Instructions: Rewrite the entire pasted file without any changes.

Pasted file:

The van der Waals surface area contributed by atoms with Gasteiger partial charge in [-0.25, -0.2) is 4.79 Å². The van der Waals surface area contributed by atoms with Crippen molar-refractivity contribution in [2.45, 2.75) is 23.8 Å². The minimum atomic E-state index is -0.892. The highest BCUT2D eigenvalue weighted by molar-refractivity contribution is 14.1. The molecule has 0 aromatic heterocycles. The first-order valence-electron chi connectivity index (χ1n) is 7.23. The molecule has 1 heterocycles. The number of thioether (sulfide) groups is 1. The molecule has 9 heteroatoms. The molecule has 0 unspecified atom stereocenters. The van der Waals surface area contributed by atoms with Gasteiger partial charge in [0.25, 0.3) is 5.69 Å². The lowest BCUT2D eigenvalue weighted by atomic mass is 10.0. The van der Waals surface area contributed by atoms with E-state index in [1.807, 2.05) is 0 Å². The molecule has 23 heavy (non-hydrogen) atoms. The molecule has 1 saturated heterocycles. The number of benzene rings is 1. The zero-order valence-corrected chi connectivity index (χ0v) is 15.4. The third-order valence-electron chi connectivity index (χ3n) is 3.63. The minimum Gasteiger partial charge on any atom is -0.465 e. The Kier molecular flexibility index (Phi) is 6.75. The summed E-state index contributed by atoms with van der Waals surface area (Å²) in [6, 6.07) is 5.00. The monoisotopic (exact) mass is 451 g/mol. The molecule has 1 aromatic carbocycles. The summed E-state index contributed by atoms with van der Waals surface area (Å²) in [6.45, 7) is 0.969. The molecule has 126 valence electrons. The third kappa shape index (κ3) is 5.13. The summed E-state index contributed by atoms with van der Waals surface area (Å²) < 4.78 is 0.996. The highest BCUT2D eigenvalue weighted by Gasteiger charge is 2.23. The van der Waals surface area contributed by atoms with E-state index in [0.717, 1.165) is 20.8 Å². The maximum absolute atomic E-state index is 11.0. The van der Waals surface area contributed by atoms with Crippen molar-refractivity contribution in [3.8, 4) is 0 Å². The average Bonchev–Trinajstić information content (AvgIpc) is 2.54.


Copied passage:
The van der Waals surface area contributed by atoms with Gasteiger partial charge in [-0.25, -0.2) is 4.79 Å². The van der Waals surface area contributed by atoms with Crippen molar-refractivity contribution in [2.45, 2.75) is 23.8 Å². The minimum atomic E-state index is -0.892. The highest BCUT2D eigenvalue weighted by molar-refractivity contribution is 14.1. The molecule has 0 aromatic heterocycles. The first-order valence-electron chi connectivity index (χ1n) is 7.23. The molecule has 1 heterocycles. The number of thioether (sulfide) groups is 1. The molecule has 9 heteroatoms. The molecule has 0 unspecified atom stereocenters. The van der Waals surface area contributed by atoms with Gasteiger partial charge in [0.25, 0.3) is 5.69 Å². The lowest BCUT2D eigenvalue weighted by atomic mass is 10.0. The van der Waals surface area contributed by atoms with E-state index in [1.807, 2.05) is 0 Å². The molecule has 23 heavy (non-hydrogen) atoms. The molecule has 1 saturated heterocycles. The number of benzene rings is 1. The zero-order valence-corrected chi connectivity index (χ0v) is 15.4. The third-order valence-electron chi connectivity index (χ3n) is 3.63. The minimum Gasteiger partial charge on any atom is -0.465 e. The Kier molecular flexibility index (Phi) is 6.75. The summed E-state index contributed by atoms with van der Waals surface area (Å²) in [6, 6.07) is 5.00. The monoisotopic (exact) mass is 451 g/mol. The molecule has 1 aromatic carbocycles. The summed E-state index contributed by atoms with van der Waals surface area (Å²) in [6.45, 7) is 0.969. The molecule has 126 valence electrons. The third kappa shape index (κ3) is 5.13. The summed E-state index contributed by atoms with van der Waals surface area (Å²) < 4.78 is 0.996. The highest BCUT2D eigenvalue weighted by Gasteiger charge is 2.23. The van der Waals surface area contributed by atoms with E-state index in [0.717, 1.165) is 20.8 Å². The maximum absolute atomic E-state index is 11.0. The van der Waals surface area contributed by atoms with Crippen molar-refractivity contribution in [3.8, 4) is 0 Å². The average Bonchev–Trinajstić information content (AvgIpc) is 2.54.